Theatre: Absent Friends

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Wednesday evening was an opportunity to catch the latest revival of Alan Ayckbourn's frightfully witty comedy, Absent Friends, which is playing at the Harold Pinter Theatre. There is something about this play that has enduring appeal, even now as a period piece. It takes a particularly English setting of an afternoon tea party and slowly twists it. It is funny and occasionally surprising which makes for a great night out.

The story focused around a tea party organised for Colin (played by Reece Shearsmith), who returns to visit his circle of friends after the death of his fiancee. For a variety of reasons, his friends are more anxious about how to deal with the situation than he is and so the play explores the very English way people deal with grief and loss, infidelities and lost dreams.

Overheard at the gym Tuesday

Man #1: She now has a dog
Man #2: What sort?
Man #1: It's a poodle. A little one. And I don't want it pissing all over my flat.
Man #2: They do that you know. They piss everywhere. And shit...

Theatre: One Man, Two Guvnors, New Cast!

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The hit National Theatre play One Man, Two Guvnors has had a cast change and moved theatres on the West End. Is it still as funny? I have no idea about that as I must have been one of the few people who until this week had not seen the previous cast with James Corden. They are off to take this show to Broadway, and this show must be one of the funniest things you could see on the West End right now. If it were funnier previously it would have definitely needed to come with a health warning...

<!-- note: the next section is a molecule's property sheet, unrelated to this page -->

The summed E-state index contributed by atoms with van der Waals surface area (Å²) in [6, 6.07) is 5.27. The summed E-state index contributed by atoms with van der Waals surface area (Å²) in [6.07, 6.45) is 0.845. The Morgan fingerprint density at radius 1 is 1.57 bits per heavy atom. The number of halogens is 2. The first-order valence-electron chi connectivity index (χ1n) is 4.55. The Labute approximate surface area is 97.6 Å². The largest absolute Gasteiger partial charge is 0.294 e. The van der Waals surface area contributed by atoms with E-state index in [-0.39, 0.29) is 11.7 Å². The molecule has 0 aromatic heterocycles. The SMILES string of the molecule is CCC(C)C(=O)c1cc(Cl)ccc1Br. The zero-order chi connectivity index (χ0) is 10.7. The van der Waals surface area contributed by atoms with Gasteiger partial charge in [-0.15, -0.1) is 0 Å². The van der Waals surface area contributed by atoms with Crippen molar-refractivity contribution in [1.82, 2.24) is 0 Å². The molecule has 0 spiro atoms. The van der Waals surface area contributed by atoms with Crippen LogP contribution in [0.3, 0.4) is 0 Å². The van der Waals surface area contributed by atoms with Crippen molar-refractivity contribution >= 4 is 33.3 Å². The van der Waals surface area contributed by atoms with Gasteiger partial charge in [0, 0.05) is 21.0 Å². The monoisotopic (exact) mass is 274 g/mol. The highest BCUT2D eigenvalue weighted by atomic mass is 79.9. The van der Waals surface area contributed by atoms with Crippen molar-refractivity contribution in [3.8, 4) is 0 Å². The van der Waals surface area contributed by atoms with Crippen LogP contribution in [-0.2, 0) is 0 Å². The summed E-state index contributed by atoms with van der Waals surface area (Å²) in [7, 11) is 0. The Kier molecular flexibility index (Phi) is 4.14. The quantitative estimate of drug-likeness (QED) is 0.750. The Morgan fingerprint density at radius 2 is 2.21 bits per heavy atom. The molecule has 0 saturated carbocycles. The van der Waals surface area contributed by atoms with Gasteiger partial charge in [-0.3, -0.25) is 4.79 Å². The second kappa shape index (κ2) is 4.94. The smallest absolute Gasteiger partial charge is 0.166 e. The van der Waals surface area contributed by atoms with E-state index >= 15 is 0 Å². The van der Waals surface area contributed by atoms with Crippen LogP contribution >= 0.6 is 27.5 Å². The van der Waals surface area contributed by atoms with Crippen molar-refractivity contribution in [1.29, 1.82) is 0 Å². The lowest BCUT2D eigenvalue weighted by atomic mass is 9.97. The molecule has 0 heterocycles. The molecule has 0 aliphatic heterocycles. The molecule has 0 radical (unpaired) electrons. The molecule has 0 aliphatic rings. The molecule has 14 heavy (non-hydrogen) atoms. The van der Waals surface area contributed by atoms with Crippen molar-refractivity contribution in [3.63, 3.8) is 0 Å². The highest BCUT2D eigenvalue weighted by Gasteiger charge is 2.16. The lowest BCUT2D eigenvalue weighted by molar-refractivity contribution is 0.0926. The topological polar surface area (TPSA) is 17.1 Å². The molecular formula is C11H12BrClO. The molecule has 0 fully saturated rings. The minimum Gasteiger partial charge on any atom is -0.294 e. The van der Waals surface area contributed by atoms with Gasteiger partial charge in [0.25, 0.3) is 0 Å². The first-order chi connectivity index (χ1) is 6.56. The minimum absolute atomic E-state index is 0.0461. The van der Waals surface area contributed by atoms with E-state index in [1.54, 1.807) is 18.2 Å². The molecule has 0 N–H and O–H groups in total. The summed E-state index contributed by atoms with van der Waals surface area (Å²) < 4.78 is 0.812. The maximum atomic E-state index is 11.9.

Based on The Servant of Two Masters by Carlo Goldoni, the action is updated from the renaissance to 1960s Brighton with songs by Grant Olding. The update works well with the mad plot and storyline and the costumes and set look great. The music and performance by the resident band "The Craze" gives things and added touch of class.

Keeping the insanity together is former understudy to James Corden, Owain Arthur, as Francis Henshaw. He manages to make the part his own. Sitting in spitting…